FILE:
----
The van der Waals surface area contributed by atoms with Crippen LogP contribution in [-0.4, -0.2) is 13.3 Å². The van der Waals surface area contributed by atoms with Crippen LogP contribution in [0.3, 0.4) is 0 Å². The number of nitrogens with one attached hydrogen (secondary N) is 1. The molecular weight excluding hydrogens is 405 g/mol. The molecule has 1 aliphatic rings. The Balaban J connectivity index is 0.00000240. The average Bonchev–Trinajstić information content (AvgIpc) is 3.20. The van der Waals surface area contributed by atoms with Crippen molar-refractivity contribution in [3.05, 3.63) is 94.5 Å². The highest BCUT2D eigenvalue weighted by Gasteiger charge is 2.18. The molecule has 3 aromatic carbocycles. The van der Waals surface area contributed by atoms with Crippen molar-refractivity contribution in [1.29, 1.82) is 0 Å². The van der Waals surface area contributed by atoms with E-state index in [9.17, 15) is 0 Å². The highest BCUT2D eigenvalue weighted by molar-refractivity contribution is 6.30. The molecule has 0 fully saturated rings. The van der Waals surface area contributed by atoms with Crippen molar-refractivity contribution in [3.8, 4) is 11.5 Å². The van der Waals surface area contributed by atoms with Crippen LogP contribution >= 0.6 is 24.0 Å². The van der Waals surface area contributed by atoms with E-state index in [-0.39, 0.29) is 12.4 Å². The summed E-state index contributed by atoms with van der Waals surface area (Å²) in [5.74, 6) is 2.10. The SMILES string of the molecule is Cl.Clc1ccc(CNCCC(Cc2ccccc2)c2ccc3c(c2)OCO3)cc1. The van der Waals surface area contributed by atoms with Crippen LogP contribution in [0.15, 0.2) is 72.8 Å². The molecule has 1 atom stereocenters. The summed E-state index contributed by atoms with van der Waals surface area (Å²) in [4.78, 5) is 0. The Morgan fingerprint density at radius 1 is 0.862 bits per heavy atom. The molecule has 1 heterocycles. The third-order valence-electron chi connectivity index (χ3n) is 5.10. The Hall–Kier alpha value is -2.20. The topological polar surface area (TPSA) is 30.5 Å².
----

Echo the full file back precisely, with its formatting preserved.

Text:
The van der Waals surface area contributed by atoms with Crippen LogP contribution in [-0.4, -0.2) is 13.3 Å². The van der Waals surface area contributed by atoms with Crippen LogP contribution in [0.3, 0.4) is 0 Å². The number of nitrogens with one attached hydrogen (secondary N) is 1. The molecular weight excluding hydrogens is 405 g/mol. The molecule has 1 aliphatic rings. The Balaban J connectivity index is 0.00000240. The average Bonchev–Trinajstić information content (AvgIpc) is 3.20. The van der Waals surface area contributed by atoms with Crippen molar-refractivity contribution in [3.05, 3.63) is 94.5 Å². The highest BCUT2D eigenvalue weighted by Gasteiger charge is 2.18. The molecule has 3 aromatic carbocycles. The van der Waals surface area contributed by atoms with Crippen molar-refractivity contribution in [1.29, 1.82) is 0 Å². The van der Waals surface area contributed by atoms with E-state index in [9.17, 15) is 0 Å². The highest BCUT2D eigenvalue weighted by molar-refractivity contribution is 6.30. The molecule has 0 fully saturated rings. The van der Waals surface area contributed by atoms with Crippen molar-refractivity contribution in [3.8, 4) is 11.5 Å². The van der Waals surface area contributed by atoms with Crippen LogP contribution >= 0.6 is 24.0 Å². The van der Waals surface area contributed by atoms with E-state index in [-0.39, 0.29) is 12.4 Å². The summed E-state index contributed by atoms with van der Waals surface area (Å²) in [5.74, 6) is 2.10. The SMILES string of the molecule is Cl.Clc1ccc(CNCCC(Cc2ccccc2)c2ccc3c(c2)OCO3)cc1. The van der Waals surface area contributed by atoms with Crippen LogP contribution in [0.15, 0.2) is 72.8 Å². The molecule has 1 atom stereocenters. The summed E-state index contributed by atoms with van der Waals surface area (Å²) in [4.78, 5) is 0. The Morgan fingerprint density at radius 1 is 0.862 bits per heavy atom. The molecule has 1 heterocycles. The third-order valence-electron chi connectivity index (χ3n) is 5.10. The Hall–Kier alpha value is -2.20. The topological polar surface area (TPSA) is 30.5 Å².